Modern rock ‘n’ roll doesn’t get much trashier, dirtier or more frantic than Charlotte, N.C.’s Paint Fumes. These guys seem to live the results of huffing their name, spewing reckless rowdiness with a dizzying fury from every song.
Uck Life is the garage-rock-rooted band’s debut LP, and it’s a balls-to-the-wall explosion of energetic grit and grime. Frontman Elijah von Cramon’s shouts and howls are too fiery to decipher, and paired with the frenetic riffs and drummer Josh Johnson’s relentless fast-paced pounding the sound threatens to blast out your eardrums even at low volume.
Paint Fumes left a mark in my memory at the last Atlanta Mess-Around. It was early afternoon at 529, the daylight still streaming in to the hazy club. But von Cramon and company were long since up an’ at ‘em. Or maybe they hadn’t slept. Who knows? During their raucous set, cans of beer soared above like party missiles, and one of them nailed a friend of mine square in the nose. A girl who was part of the Paint Fumes posse hopped onstage, dancing wildly and whipping her hair about. Within a few seconds she was topless, still hopping around and vibrating like a madwoman. It was the second day of the weekend fest and most folks were still trying to shake off hangovers. Paint Fumes’ set was a kick in the face, a blaring, tinnitus-inducing alarm to wake up the weaklings.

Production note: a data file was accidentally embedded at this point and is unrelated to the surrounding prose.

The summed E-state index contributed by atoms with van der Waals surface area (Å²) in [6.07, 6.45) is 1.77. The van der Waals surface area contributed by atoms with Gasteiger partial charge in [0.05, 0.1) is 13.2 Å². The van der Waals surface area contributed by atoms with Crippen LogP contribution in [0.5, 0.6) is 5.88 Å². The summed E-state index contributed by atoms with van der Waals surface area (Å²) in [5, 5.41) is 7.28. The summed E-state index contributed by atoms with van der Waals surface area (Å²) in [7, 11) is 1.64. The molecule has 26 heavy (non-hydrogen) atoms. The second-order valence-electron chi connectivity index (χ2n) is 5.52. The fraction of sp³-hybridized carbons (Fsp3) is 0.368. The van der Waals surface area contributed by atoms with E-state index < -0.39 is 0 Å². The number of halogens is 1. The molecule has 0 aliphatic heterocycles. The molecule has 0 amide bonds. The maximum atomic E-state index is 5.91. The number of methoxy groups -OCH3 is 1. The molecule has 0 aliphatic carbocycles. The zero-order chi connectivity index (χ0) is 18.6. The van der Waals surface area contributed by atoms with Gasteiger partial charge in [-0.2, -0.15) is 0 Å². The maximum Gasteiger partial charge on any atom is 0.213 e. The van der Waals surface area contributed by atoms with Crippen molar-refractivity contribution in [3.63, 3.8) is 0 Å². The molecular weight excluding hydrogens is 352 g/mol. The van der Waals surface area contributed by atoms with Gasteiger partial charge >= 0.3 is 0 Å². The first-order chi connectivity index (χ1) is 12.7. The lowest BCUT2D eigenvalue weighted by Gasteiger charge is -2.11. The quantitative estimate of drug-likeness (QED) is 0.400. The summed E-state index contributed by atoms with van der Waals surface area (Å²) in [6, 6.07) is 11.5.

The album is as much a bewildering blitz as their live show. The individual sonic romps are so equally assaulting it’s hard to tell them apart. But that’s not a complaint: It’s rare that an LP is so wholly listenable from start to finish. And there actually are differences between the songs, of course. The title track employs a piercing tone, “Walking Song” shows off a surf-rock side and “999” is dark and bleak in melody like the soundtrack to a midnight tombstone-defacing party in a haunted graveyard. “Sevol Natas” is introduced with a chilled-out air organ but quickly crescendos into Paint Fumes’ signature mania.
That’s mainly what’s so noteworthy about Uck Life. Paint Fumes have crafted a sound that’s all their own, and they’re only on their first album. Few bands are so self-assured and cohesive this early on. One Paint Fumes song is pretty much any other Paint Fumes song. You know it when you hear it – or when your body involuntarily does that rock ‘n’ roll seizure dance, rather.